To review, the purple lines indicate greywater pipes. Soon we will be looking at the blue arrows at the top of the screen, but now let's focus on the green plants forming an essential part of the windbreak that we are creating for the veggie garden, the fire-pit patio, the horno, the fruit-tree guilds, the undulating walkways, and the herb spiral. This greywater distribution system is critical to ensuring that the rest of the landscape performs at its fullest potential.
Finally…we get to the mulch. This is essential. It’s the sponge that absorbs the greywater, and it also acts as a biofilter. That is, it not only separates the useful water from the not yet useful particulate that might be present. After this separation, particulate can be brokendown by mycelium, bacteria, insects, etc. and be a source for all forms of life up and down (mostly down) the food chain. The mulched basin at the end of a well designed greywater system also prevents standing water as it simultaneously feeds the plant material in planted along the basin. (Stay tuned to the webblog for after pictures).
Great to see Charlee Myers in The Toas News recently promoting rainwater harvesting. I’ve known Charlee a long time, and he is a great guy. We both have chapters in the American Rainwater Catchment System’s new manual, “Rainwater Harvesting.” His chapter is about harvesting precipitation in extreme conditions such as the cold winters we can sometimes get in northern New Mexico. My contributions to the manual include chapter 3 ‘Passive Rainwater Harvesting’ and chapter 19 ‘The Business of Rainwater Harvesting.’ Check out arcsa.com to buy the peer-reviewed textbook.
You never want significant runoff to enter a mulched basin. That’s why your keen eye might be able to see a berm above the line of outlet chambers. This deflects stormwater to some nearby on-contour swales, but it prevents the greywater from escaping the mulched basin in a large rain event.
Here Here’s a top view of the outlet chamber. Note how high the outlet pipe is. If any small animals squeeze into the chamber, they will still have difficulty getting up into the pipe. At the right, you will see the all-important ingredient to any mulched basin—compost. This allows the greywater to be broken down and the native “soil” (aka caliche) to accept all that wonderful, live-producing moisture.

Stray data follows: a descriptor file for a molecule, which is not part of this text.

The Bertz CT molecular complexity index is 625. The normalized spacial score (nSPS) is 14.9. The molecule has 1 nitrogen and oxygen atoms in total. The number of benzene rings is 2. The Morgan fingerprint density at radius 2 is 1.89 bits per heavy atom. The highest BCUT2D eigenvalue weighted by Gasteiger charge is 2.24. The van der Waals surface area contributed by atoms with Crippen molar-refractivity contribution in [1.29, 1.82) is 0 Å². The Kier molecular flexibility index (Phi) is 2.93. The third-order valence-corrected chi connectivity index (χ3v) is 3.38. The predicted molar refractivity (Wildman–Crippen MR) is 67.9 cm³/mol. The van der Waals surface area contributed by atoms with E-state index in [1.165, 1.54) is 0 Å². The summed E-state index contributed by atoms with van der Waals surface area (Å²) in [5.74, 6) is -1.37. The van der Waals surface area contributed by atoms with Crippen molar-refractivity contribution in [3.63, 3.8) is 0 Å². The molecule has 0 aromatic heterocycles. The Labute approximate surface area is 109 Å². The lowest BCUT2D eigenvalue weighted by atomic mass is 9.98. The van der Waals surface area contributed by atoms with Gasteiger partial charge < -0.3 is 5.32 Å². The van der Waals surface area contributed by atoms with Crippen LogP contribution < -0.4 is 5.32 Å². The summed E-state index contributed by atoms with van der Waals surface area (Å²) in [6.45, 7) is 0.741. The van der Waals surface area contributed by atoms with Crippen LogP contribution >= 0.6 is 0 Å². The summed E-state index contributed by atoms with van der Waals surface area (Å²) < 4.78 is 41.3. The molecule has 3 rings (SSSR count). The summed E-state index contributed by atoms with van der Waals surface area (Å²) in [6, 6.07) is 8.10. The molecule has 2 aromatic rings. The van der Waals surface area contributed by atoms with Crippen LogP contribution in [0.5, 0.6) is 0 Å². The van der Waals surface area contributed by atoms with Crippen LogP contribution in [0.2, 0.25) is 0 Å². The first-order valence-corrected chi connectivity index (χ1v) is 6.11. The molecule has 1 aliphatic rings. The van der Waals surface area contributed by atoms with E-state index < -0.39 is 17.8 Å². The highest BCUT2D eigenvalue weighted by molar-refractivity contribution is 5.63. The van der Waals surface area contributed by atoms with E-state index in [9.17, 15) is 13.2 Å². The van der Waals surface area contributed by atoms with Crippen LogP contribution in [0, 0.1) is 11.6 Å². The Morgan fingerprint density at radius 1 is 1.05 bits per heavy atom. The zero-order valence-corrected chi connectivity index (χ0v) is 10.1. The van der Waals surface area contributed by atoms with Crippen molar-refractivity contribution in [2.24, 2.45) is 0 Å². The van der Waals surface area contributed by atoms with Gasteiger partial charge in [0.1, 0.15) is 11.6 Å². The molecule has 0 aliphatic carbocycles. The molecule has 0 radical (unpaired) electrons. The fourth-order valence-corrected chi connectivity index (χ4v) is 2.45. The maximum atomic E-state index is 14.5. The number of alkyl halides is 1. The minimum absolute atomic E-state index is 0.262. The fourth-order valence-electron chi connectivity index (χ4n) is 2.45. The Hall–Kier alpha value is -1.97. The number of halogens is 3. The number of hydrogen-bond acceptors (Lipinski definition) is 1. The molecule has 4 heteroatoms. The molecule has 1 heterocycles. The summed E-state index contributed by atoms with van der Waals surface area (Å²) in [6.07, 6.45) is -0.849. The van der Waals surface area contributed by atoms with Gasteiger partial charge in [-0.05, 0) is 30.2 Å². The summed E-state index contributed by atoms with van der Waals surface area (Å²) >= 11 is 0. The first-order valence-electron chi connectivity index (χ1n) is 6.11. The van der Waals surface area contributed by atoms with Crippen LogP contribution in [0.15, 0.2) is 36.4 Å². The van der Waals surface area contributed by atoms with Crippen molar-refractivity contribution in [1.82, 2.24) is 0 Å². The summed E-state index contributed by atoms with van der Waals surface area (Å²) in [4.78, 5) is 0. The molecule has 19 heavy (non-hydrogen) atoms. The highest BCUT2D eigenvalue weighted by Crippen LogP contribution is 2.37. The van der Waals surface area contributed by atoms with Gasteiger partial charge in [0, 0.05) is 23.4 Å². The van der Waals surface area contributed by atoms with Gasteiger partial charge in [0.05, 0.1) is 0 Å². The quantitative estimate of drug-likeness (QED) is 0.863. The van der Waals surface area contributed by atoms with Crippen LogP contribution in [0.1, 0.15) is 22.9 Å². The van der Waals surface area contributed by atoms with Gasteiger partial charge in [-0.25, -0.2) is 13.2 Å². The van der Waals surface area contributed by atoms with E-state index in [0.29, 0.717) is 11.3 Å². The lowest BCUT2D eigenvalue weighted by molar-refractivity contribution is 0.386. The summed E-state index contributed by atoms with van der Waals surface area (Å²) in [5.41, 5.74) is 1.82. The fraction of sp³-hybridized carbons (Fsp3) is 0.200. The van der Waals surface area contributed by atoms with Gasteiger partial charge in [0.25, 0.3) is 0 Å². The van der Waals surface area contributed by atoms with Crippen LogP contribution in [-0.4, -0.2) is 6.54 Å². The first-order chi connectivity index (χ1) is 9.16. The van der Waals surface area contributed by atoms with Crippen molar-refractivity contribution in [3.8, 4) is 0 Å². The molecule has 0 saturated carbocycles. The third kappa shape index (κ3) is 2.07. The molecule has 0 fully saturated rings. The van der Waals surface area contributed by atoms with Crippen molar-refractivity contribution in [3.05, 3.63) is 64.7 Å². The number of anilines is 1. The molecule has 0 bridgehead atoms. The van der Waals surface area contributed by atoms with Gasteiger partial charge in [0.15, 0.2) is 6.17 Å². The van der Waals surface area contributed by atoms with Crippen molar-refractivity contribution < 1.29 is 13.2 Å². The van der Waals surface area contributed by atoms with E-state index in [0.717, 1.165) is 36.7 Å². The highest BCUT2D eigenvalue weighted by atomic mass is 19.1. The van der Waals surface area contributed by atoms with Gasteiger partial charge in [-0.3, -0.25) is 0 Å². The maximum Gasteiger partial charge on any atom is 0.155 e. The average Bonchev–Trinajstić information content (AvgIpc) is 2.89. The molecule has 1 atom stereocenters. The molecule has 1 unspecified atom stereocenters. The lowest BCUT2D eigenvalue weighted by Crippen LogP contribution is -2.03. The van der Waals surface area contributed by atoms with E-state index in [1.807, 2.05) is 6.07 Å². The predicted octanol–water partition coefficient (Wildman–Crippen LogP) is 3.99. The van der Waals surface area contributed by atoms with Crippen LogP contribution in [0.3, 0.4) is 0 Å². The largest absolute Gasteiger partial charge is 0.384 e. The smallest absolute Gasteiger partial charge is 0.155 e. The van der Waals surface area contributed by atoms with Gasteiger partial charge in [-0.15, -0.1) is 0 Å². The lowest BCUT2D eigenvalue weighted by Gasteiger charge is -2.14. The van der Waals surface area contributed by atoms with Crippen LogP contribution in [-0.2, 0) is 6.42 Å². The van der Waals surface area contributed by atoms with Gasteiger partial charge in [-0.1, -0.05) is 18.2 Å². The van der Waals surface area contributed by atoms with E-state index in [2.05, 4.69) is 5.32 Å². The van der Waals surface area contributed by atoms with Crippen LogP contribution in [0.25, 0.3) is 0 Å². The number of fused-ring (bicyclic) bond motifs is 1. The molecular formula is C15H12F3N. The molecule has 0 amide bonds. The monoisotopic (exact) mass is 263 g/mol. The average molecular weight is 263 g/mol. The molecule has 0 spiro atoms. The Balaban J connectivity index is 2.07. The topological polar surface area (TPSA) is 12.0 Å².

Each flow splitter has an inspection/clean-out port that can be removed for (you got it!) inspection and cleaning. Debris can get stuck at this juncture, so it is very important to have access to this part of the system. Here, we were using the port to quickly test the system. In particular, we wanted to ensure that the two other flow splitters were sending 50% of the water they receive in each intended direction.
Here are two photos of the four outlet chambers and two chambers that protect the branched drains (flow splitters). On the left, all lids are off, so we can see that approximately the same amount of water is flowing out of each outlet. On the right, all of the lids have been put on except for one of the lids that will be placed on top of one of the flow splitters.
Here’s a photo of the greywater system when it’s almost complete. Note the small holes drilled in the sides of the chambers. These prevent varmints from entering your bathroom, while they allow your greywater to grow your plants. In this case, we will be growing a windbreak against the prevailing SW winds in the community of Eldorado in Santa Fe County—where the winds are ferocious, especially in spring. In this case, the windbreak will protect the veggie garden, the fruit tree guilds, an herb spiral, an horno, and a couple of dining and seating areas.
Top Leaf Farms is a very interesting California company that specializes in residential and commercial living roofs. They can design, build, and even manage rooftop systems that serve local communities. The systems can range in size from 250 – 50,000 square feet. Top Leaf Farms also offers internships and training in Urban Agriculture Production.